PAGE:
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Middle eastern genetic legacy in the paternal and maternal gene pools of Chuetas


Chuetas are a group of descendants of Majorcan Crypto-Jews (Balearic Islands, Spain) who were socially stigmatized and segregated by their Majorcan neighbours until recently; generating a community that, although after the seventeenth century no longer contained Judaic religious elements, maintained strong group cohesion, Jewishness consciousness, and endogamy. Collective memory fixed 15 surnames as a most important defining element of Chueta families. Previous studies demonstrated Chuetas were a differentiated population, with a considerable proportion of their original genetic make-up. Genetic data of Y-chromosome polymorphism and mtDNA control region showed, in Chuetas’ paternal lineages, high prevalence of haplogroups J2-M172 (33%) and J1-M267 (18%). In maternal lineages, the Chuetas hallmark is the presence of a new sub-branching of the rare haplogroup R0a2m as their modal haplogroup (21%). Genetic diversity in both Y-chromosome and mtDNA indicates the Chueta community has managed to avoid the expected heterogeneity decrease in their gene pool after centuries of isolation and inbreeding. Moreover, the composition of their uniparentally transmitted lineages demonstrates a remarkable signature of Middle Eastern ancestry—despite some degree of host admixture—confirming Chuetas have retained over the centuries a considerable degree of ancestral genetic signature along with the cultural memory of their Jewish origin.


Jewish communities in the Balearic Islands date back to the fifth century AD1. With the Christian conquest of Majorca in 1229, their physical survival was guaranteed, despite social and religious pressures forcing their conversion to Christianity between 1391 and 1435. Consequently, there were officially no more Jews in Majorca nearly 60 years before the Edict of Expulsion by the Catholic Kings in 1492. Many of these converted Jews were integrated in the general population; however, a few families remained in the ghetto and secretly adhered to Judaism, forming a Crypto-Jewish community which was persecuted by the Inquisition (fifteenth–seventeenth centuries)2. The last “Autos de Fe” in 1691 put a stop to their hidden Jewish religious practices, and this population of convicts and their descendants came to be known as Chuetas, a word probably derived from the Catalan for Jew3, with their social stigma and segregation (imposed by their Majorcan neighbours) continuing until the mid-twentieth century. There was a definitive point of inflection when Majorca opened to tourism, as the arrival of newcomers (Spaniards or foreigners) who had no knowledge of the status of Chuetas led to a decrease in anti-Chueta prejudice. Therefore, Chuetas were an isolated population with very scarce intermarriage with the Majorcan host population until recently4. One of the most important defining elements of this group is that they bear one of the 15 surnames of converso lineages (Aguiló, Bonnín, Cortès, Fortesa, Fuster, Martí, Miró, Picó, Pinya, Pomar, Segura, Tarongí, Valentí, Valleriola, and Valls) targeted by the inquisitorial sentences for Crypto-Judaism in the last quarter of the seventeenth century5. Some of these surnames are common in other Spanish regions, where they are not related to Judaism. In Majorca, however, they have been fixed in the collective memory by their identification as Chueta families.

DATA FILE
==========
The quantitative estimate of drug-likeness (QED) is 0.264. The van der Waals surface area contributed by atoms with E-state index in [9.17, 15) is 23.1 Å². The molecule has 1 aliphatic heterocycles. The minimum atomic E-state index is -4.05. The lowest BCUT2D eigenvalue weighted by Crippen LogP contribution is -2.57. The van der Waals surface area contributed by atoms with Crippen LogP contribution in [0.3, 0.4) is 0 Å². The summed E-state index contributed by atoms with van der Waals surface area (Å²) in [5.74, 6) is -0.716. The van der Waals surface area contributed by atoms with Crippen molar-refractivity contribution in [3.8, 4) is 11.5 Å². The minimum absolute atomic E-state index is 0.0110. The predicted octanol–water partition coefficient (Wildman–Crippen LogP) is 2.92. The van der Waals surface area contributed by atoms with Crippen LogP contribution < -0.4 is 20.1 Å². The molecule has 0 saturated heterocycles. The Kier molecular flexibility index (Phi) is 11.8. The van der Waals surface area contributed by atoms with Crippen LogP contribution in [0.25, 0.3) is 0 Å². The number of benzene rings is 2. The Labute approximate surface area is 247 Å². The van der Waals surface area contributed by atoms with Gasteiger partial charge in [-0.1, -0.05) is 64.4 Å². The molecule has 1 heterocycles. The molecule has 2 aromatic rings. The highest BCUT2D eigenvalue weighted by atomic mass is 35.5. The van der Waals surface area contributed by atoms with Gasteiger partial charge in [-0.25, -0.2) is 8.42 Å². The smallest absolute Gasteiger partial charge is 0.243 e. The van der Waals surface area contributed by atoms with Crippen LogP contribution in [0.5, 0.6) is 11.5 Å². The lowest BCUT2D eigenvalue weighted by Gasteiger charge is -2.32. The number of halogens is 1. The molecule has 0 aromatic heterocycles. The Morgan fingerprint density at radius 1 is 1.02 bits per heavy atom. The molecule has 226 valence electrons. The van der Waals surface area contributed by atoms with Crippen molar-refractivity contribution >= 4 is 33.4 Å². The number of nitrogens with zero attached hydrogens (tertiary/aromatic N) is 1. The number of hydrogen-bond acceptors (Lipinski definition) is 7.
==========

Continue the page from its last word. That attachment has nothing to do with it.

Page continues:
The rise of modern Population Genetics in the second half of the twentieth century enabled geneticists to endeavour to define the origins and relatedness of Jewish people6. Since then, populations with Jewish origin have been analysed by means of uniparental and recombining markers7,8,9,10,11,12, and more recently also through genome-wide SNP arrays13,14,15,16,17,18. The combined analysis of millions of polymorphic markers along the genome have led to greater precision in the clustering of different Jewish groups and to the ability to estimate the Middle Eastern, European, and African components in each group. These analyses reflect that each of today’s Jewish populations is the result of the blending of Middle Eastern and host populations (European, Asian, or African). Regarding haploid markers, on the one hand, male lineages indicate that most Jewish communities share a common Middle Eastern ancestral origin, and remained relatively isolated from neighbouring non-Jewish communities during the Diaspora. On the other hand, mtDNA studies lead to conclude that there are differences in the demographic history of the widespread communities resulting from the Jewish Diaspora in terms of maternal ancestries, indicating different maternal founder effects.

Converted Jews have also been subject of study, either due to their contribution to the host population genetic pool19,20,21, or owing to their isolation and differentiation from their neighbours, such as the Portuguese Crypto-Jew communities in Belmonte and Bragança22,23,24 or the Chuetas in Majorca, the subject of the present study. Chuetas have been previously studied by means of autosomal and X-chromosome markers25,26,27,28,29. The results conducted to date demonstrate that Chuetas are a differentiated population that has kept a considerable proportion of its original genetic make-up, especially clear in some markers where Chuetas show polymorphic frequencies of alleles that are very rare in neighbour populations, but not in Middle Eastern populations30. However, a certain degree of admixture from and with the host population has also been detected26,29.